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The On-Line Institute for Advanced Loyalist Studies
The history of the Provincial Corps of Pennsylvania Loyalists is presented in 7 parts. Click below to skip to:

Part 1 - Introduction & The Philadelphia Campaign, 1777
Part 2 - Raising the Regiment
Part 3 - Philadelphia to Pensacola
Part 4 - War with Spain & The United Corps
Part 5 - Bunkers Hill in Miniature
Part 6 - The Siege of Pensacola
Part 7 - Parole, Reduction & Exile

A History of the Provincial Corps of Pennsylvania Loyalists - Part 6 of 7

The Siege of Pensacola

The repulse at Mobile Village cast a cloud over the garrison of Pensacola. Their best chance for putting the Spanish on the defensive had failed, leaving their own city open for attack. Major General CAMPBELL, a known hater of the Spanish enemy, felt confident though in his reduced garrison, which took on a bit of a new/old look.

It was apparently at this time that Sir Henry CLINTON's orders to dissolve the United Corps and return it to two separate regiments reached Major General CAMPBELL. Neither William ALLEN nor James CHALMERS was present to command their respective re-constituted corps. Both were absent on leaves elsewhere, CHALMERS having never returned from his 1779 leave.

Command of the Pennsylvania Loyalists on the scene therefore fell upon now Major Philip KEARNY. The former major, John DeLANCEY, had left Pensacola for England in July of 1780, having been promoted to the rank of captain lieutenant in the 18th Regiment of Foot, which regiment he had technically never left.

This was known as serving with a dual commission, and most officers holding such had to make a choice which they wished to abide by. The advantages to holding a Provincial commission was that it was usually a higher rank while that of the British commission held the promise of security in rank and establishment. DeLANCEY chose his British commission and thereby ended his career with the Pennsylvania Loyalists.61

Some were still licking their wounds from the attack on Mobile Village in January, particularly Lieutenant BAYNTON:

"It is now four weeks since I received my wound; and have the pleasure to inform you; that in less than half that time, I shall be out of the Surgeons report. My wound was a most miraculously fortunate one, the ball passing between the leading artery and the bone, and as the sons of Physick suppose, grased both. In either case; my situation would have been truly deplorable, either perhaps the loss of my arm, or the want of use of it, or as the Surgeons on the spot informed me, I should have in all probability, bled to death before he could have given me assistance.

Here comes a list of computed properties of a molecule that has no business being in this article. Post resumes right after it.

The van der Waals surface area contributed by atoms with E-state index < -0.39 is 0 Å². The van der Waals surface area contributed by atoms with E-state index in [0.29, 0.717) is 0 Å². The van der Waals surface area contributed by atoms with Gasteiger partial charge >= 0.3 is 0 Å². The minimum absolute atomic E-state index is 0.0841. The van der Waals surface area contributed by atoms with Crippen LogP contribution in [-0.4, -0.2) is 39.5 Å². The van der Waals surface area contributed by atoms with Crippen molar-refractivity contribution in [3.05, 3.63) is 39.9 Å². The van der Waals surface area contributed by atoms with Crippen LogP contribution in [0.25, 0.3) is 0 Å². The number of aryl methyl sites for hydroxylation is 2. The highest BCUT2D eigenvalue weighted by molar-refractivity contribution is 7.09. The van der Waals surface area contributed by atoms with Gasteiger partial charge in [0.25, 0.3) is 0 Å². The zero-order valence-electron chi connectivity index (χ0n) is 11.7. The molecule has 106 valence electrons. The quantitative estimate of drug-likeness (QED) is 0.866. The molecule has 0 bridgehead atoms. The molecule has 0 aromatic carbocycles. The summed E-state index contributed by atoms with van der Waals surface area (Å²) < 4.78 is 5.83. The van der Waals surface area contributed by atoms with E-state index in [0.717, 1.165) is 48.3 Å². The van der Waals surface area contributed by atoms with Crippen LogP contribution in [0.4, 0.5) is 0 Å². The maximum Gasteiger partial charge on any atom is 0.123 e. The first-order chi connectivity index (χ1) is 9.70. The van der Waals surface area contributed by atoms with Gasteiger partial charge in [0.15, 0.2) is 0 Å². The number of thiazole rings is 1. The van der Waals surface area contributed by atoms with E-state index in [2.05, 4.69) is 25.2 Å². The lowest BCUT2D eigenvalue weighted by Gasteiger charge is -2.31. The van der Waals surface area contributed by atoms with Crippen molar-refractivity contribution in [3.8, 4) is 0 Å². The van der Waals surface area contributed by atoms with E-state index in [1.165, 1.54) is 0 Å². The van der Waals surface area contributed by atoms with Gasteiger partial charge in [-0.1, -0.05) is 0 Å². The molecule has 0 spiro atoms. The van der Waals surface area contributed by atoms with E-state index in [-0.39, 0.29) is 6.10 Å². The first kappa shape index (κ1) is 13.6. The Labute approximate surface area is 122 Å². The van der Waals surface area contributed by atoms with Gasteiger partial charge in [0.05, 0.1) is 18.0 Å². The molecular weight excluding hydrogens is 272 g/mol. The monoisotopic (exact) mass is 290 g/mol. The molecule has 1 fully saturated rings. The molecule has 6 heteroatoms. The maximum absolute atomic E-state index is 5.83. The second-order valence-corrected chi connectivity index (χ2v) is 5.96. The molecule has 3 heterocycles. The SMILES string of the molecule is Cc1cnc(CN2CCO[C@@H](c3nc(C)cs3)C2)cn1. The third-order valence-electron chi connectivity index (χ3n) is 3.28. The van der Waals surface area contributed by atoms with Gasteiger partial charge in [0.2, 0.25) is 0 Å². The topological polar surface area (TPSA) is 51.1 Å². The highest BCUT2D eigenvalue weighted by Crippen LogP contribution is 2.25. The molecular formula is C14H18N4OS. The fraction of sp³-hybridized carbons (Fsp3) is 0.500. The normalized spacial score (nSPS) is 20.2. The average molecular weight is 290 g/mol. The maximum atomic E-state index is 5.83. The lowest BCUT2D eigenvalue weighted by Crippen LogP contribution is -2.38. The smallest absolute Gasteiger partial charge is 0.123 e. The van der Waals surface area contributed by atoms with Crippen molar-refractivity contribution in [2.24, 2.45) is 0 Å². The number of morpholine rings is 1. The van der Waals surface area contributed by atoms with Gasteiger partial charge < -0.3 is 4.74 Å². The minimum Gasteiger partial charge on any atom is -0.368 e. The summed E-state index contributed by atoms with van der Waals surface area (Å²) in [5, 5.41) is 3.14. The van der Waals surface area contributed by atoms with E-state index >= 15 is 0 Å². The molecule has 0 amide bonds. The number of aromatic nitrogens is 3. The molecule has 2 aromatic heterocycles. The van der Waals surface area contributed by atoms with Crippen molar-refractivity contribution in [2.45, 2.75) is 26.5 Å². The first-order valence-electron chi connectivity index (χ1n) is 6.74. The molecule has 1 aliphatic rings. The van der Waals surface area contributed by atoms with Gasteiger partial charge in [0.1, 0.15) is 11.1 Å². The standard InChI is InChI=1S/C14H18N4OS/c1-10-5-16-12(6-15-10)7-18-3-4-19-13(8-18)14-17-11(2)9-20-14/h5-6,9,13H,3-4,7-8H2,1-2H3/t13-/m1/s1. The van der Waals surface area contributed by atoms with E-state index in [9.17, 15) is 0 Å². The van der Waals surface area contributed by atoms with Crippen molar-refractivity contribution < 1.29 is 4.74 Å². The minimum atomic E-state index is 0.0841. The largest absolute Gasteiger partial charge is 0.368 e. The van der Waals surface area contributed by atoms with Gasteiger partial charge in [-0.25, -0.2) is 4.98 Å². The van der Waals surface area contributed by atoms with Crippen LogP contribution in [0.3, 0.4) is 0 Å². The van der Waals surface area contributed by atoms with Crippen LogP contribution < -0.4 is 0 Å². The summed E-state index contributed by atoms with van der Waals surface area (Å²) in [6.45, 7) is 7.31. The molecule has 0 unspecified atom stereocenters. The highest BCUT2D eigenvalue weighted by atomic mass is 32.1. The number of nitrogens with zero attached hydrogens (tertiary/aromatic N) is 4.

"I had almost forgot to mention my receiving a prick of a bayonet in my right elbow just as I was falling; but as it was very slight, and is now quite healed up, I shall say no more about it; but hope in a fortnight or less, to be able to make as good use of my left as my right arm, as the only inconvenience I now feel is, a stifness in two of my fingers and as no evil seldom comes without an allay of good, so this has contributed, or rather necessitated to make me live chaste and temperate."62
Major General CAMPBELL and the troops did not have long to wait for their chance to fight the Spanish again. At eight o'clock on the morning of 9 March 1781, HMS Mentor, a sloop-of-war assigned to Pensacola, fired an alarm gun seven times: over thirty Spanish vessels, both warships and transports, were sailing towards them. The Brig Childers was immediately dispatched to Jamaica to inform the British there of the situation and possibly seek reinforcements.63

For General Galvez, this would be the culmination of two years of conquests against the British. With a force of just over 1,300 Spanish regulars, the Spanish General landed his men on Santa Rosa Island, where the British grazed cattle. Operating from there, they later landed on the mainland, after forcing the two Royal Navy vessels to stay close to harbor and not interfere in the operations.

Major General CAMPBELL proposed to Galvez that the fight be limited to the British fortifications and the countryside, leaving the city intact and unused by either side. Mutual mistrust and accusations led to the nullification of this offer, and the siege was begun in earnest.

For the next two months the Spanish received reinforcements from Mobile, New Orleans and Havana, including French infantry and warships. The siege was far from easy for either side.

On 12 April the British launched a sally, or surprise raid, from their works, which consisted of Fort George (their main fortification) and two smaller works, the Queen's Redoubt and the Prince of Wales' Redoubt. The sailors likewise had their own work, the Royal Navy Redoubt.

The sally was launched against the Spanish troops attempting to entrench outside of Gage Hill, opposite the British works. It was a costly attack for both sides. Lieutenant Joseph PINHORN, leading the West Florida Royal Foresters in the attack, was shot through the head and instantly killed.